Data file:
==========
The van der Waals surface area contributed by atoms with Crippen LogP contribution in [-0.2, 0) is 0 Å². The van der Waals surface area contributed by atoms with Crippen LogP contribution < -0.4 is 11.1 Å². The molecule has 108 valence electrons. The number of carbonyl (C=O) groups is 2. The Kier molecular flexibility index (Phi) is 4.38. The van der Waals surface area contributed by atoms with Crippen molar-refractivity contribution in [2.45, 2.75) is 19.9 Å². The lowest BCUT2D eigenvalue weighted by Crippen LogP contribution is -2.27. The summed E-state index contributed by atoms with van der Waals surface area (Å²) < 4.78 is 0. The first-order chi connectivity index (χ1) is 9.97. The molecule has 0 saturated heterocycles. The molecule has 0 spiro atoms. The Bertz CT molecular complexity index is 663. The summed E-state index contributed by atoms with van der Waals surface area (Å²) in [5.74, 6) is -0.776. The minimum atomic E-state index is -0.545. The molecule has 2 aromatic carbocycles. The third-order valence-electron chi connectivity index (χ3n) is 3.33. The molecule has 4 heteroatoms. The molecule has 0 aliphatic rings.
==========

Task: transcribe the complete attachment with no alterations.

The van der Waals surface area contributed by atoms with Crippen LogP contribution in [-0.2, 0) is 0 Å². The van der Waals surface area contributed by atoms with Crippen LogP contribution < -0.4 is 11.1 Å². The molecule has 108 valence electrons. The number of carbonyl (C=O) groups is 2. The Kier molecular flexibility index (Phi) is 4.38. The van der Waals surface area contributed by atoms with Crippen molar-refractivity contribution in [2.45, 2.75) is 19.9 Å². The lowest BCUT2D eigenvalue weighted by Crippen LogP contribution is -2.27. The summed E-state index contributed by atoms with van der Waals surface area (Å²) < 4.78 is 0. The first-order chi connectivity index (χ1) is 9.97. The molecule has 0 saturated heterocycles. The molecule has 0 spiro atoms. The Bertz CT molecular complexity index is 663. The summed E-state index contributed by atoms with van der Waals surface area (Å²) in [5.74, 6) is -0.776. The minimum atomic E-state index is -0.545. The molecule has 2 aromatic carbocycles. The third-order valence-electron chi connectivity index (χ3n) is 3.33. The molecule has 4 heteroatoms. The molecule has 0 aliphatic rings.